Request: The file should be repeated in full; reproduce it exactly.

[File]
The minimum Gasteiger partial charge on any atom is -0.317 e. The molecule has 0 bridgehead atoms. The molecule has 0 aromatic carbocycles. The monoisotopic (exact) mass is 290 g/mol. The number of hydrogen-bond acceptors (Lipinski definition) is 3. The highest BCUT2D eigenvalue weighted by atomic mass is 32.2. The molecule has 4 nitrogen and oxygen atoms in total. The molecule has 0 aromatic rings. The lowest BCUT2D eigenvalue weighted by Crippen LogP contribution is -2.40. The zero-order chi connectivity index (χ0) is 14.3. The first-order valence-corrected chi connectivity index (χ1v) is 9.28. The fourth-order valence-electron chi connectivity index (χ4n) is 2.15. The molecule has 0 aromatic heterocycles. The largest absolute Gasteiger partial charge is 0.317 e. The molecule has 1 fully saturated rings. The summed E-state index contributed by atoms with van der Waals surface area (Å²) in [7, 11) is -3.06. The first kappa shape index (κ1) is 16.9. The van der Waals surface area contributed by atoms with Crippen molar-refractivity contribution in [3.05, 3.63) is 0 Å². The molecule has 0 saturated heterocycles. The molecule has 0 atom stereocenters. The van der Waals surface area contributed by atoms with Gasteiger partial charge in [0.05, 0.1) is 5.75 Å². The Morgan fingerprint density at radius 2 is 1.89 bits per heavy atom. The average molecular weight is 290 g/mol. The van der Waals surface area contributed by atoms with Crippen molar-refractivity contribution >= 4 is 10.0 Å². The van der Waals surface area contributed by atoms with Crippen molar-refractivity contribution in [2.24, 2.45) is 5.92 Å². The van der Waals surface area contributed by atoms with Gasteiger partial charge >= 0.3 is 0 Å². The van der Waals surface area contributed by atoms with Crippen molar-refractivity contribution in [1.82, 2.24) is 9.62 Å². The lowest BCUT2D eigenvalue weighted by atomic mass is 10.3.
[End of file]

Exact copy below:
The minimum Gasteiger partial charge on any atom is -0.317 e. The molecule has 0 bridgehead atoms. The molecule has 0 aromatic carbocycles. The monoisotopic (exact) mass is 290 g/mol. The number of hydrogen-bond acceptors (Lipinski definition) is 3. The highest BCUT2D eigenvalue weighted by atomic mass is 32.2. The molecule has 4 nitrogen and oxygen atoms in total. The molecule has 0 aromatic rings. The lowest BCUT2D eigenvalue weighted by Crippen LogP contribution is -2.40. The zero-order chi connectivity index (χ0) is 14.3. The first-order valence-corrected chi connectivity index (χ1v) is 9.28. The fourth-order valence-electron chi connectivity index (χ4n) is 2.15. The molecule has 0 aromatic heterocycles. The largest absolute Gasteiger partial charge is 0.317 e. The molecule has 1 fully saturated rings. The summed E-state index contributed by atoms with van der Waals surface area (Å²) in [7, 11) is -3.06. The first kappa shape index (κ1) is 16.9. The van der Waals surface area contributed by atoms with Crippen molar-refractivity contribution in [3.05, 3.63) is 0 Å². The molecule has 0 saturated heterocycles. The molecule has 0 atom stereocenters. The van der Waals surface area contributed by atoms with Gasteiger partial charge in [0.05, 0.1) is 5.75 Å². The Morgan fingerprint density at radius 2 is 1.89 bits per heavy atom. The average molecular weight is 290 g/mol. The van der Waals surface area contributed by atoms with Crippen molar-refractivity contribution >= 4 is 10.0 Å². The van der Waals surface area contributed by atoms with Crippen molar-refractivity contribution in [2.24, 2.45) is 5.92 Å². The van der Waals surface area contributed by atoms with Gasteiger partial charge >= 0.3 is 0 Å². The van der Waals surface area contributed by atoms with Crippen molar-refractivity contribution in [1.82, 2.24) is 9.62 Å². The lowest BCUT2D eigenvalue weighted by atomic mass is 10.3.